I’ve posted a few photos of Painted Ghost Crabs over the past two years and have finally gotten around to finishing up this 12-image gallery of ocypode gaudichaudii, photos that I shot in the Pacific coast town of Zorritos, Peru in May of 2013.
Common on Pacific beaches from El Salvador to Chile, and on the Galapagos Islands, they’re fascinating to watch as they scurry about in the hour or two before and during sunset. Their rhythmic movement is the yin to the ocean’s waves yang – as they run in large numbers, which I tried to capture in the last photo below, it almost appears as though the beach is moving.
They’re very fast, thus the name; you won’t get too close before they vanish into their network of burrows. At least I couldn’t. 🙂 In fact, they’re the fastest crustaceans on land with an acute sense of sight, smell and sound.
According to “The Ecology of Ghost Crabs”, “ghost crabs can visually detect large objects, such as a human, from a distance of at least 45 meters and the mobility of the eyestalks creates a 360° field of view”.
Very cool eyestalks. Just the fact that things called eyestalks exist in the natural world is pretty cool, too.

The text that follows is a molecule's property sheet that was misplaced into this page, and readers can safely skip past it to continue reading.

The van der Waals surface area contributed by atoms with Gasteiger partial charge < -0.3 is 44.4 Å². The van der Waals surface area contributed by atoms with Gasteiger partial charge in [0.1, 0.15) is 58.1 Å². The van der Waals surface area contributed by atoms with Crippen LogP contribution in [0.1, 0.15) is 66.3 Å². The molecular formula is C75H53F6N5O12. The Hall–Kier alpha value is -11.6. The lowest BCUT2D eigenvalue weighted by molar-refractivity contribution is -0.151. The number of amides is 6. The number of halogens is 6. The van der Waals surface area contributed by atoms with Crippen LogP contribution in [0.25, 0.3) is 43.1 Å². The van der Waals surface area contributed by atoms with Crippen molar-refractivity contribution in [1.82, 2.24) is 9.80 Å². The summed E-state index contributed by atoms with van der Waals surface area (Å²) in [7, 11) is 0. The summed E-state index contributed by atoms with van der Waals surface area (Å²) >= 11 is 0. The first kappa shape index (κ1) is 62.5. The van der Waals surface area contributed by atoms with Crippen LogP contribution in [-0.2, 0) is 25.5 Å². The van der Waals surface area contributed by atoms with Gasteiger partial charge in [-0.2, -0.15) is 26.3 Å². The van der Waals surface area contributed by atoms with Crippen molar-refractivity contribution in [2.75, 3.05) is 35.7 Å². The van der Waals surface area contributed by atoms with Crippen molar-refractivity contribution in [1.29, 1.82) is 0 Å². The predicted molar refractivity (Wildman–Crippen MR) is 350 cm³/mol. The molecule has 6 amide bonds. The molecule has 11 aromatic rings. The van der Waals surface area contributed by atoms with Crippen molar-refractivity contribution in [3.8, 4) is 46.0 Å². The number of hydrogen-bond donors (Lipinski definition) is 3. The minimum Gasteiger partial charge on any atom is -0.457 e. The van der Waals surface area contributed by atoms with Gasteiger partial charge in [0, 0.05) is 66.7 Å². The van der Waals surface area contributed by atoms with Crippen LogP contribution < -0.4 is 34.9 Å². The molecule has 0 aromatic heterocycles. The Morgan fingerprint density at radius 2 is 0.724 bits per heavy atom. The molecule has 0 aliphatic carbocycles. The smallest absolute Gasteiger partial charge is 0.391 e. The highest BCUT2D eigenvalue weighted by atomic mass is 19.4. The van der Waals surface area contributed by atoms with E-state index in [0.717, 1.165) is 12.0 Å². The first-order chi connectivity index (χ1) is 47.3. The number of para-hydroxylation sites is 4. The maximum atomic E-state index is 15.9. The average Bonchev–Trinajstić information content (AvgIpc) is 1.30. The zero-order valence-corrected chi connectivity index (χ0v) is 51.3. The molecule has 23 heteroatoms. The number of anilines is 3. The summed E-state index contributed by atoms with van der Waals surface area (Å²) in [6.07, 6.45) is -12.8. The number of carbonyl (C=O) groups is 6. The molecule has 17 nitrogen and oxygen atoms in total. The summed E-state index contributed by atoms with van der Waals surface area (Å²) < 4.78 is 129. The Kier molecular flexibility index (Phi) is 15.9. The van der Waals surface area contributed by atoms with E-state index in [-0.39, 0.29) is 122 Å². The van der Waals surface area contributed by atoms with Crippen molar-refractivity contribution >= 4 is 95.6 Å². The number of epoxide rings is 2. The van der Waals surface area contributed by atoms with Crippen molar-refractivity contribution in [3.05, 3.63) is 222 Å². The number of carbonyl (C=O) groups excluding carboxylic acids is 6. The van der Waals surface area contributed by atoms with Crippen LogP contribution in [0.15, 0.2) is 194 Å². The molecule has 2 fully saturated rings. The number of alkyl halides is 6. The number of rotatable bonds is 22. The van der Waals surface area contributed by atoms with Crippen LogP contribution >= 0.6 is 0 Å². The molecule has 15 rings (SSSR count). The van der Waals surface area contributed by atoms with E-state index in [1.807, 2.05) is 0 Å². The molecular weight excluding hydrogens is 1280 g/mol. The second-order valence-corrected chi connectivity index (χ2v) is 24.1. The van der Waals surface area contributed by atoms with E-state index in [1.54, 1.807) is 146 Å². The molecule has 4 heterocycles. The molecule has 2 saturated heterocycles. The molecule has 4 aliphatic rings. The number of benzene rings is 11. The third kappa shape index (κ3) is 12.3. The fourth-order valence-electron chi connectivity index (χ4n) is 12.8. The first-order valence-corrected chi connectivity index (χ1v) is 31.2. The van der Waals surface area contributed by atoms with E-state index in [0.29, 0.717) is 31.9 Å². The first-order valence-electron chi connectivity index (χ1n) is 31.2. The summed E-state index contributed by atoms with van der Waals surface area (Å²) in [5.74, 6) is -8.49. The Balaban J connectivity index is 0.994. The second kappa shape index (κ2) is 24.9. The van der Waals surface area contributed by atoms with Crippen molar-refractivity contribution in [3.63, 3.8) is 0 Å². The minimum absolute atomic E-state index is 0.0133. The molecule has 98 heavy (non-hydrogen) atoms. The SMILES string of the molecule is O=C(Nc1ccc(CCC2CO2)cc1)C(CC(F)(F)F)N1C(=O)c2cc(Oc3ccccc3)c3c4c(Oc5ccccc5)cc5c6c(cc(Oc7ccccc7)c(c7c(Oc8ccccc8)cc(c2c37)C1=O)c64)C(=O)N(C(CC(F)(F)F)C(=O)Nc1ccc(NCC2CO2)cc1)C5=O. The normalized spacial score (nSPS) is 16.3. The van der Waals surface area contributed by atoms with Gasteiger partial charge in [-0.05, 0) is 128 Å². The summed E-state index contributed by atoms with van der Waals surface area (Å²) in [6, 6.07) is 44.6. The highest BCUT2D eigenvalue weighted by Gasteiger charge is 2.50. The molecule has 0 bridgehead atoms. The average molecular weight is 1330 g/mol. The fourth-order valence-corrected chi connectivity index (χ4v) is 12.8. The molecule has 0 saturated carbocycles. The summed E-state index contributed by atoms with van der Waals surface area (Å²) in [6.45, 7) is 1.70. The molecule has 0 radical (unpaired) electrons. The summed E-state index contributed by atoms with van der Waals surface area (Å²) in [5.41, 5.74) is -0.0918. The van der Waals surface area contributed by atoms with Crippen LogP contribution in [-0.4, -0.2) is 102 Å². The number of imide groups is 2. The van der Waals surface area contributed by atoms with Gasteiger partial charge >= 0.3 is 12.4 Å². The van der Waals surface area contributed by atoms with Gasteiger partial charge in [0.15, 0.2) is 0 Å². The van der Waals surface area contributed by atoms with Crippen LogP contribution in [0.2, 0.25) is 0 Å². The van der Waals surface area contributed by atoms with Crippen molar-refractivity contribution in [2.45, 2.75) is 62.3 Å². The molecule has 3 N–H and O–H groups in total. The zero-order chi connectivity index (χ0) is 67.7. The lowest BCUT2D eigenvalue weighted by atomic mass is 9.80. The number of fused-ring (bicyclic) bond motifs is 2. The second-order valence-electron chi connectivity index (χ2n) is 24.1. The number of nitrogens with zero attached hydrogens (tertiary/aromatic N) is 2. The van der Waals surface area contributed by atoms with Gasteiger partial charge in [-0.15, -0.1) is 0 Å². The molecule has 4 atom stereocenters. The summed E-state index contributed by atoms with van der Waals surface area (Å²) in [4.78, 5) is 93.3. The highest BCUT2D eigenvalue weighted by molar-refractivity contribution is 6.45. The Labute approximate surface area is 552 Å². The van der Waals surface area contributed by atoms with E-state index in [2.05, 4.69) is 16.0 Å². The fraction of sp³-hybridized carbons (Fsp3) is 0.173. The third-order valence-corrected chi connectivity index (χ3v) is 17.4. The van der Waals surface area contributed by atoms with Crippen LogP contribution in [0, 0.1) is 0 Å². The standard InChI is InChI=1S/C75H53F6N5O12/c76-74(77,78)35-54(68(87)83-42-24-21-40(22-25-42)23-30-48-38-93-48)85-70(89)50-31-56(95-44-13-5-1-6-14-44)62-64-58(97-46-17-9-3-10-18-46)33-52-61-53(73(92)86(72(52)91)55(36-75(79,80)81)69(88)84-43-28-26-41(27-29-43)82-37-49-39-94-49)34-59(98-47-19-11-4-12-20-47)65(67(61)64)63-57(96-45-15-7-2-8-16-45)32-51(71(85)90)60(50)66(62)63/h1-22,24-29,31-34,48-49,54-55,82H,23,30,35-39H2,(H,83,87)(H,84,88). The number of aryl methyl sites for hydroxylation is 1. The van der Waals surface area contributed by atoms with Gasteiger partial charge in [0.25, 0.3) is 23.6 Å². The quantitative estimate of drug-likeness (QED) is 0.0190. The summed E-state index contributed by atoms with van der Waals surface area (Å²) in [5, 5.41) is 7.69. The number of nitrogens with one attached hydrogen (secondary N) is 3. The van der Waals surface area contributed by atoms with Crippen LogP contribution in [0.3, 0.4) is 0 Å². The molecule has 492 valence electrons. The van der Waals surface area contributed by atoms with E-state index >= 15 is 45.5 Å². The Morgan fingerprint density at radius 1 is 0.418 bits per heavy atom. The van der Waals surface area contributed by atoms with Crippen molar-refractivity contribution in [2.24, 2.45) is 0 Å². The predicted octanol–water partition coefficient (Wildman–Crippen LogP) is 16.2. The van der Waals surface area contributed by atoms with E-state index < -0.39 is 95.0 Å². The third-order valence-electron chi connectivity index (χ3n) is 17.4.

As seen here, they range in color from crimson red to a bright orange. It’s important to note however that the color variance here is also due to the light conditions under which the photos were taken. They were shot on two consecutive days, the first in early evening under cloudy and overcast conditions and the second under midday mostly clear skies.
I also included a shot where one crab seems to be investigating the corpse of what I believe was a cormorant. Several walked nearby, scoped out the scene for a about a minute, then left without scavenging a thing.
Oh, and there’s also a shot with the obligatory trash on the beach. Plastic, of course. Because that’s what lines most of the world’s beaches.
Further Reading? A good place to start is “The Ecology of Ghost Crabs” a 65-page page scholarly introduction published in Oceanography and Marine Biology: An Annual Review, 2014. (PDF)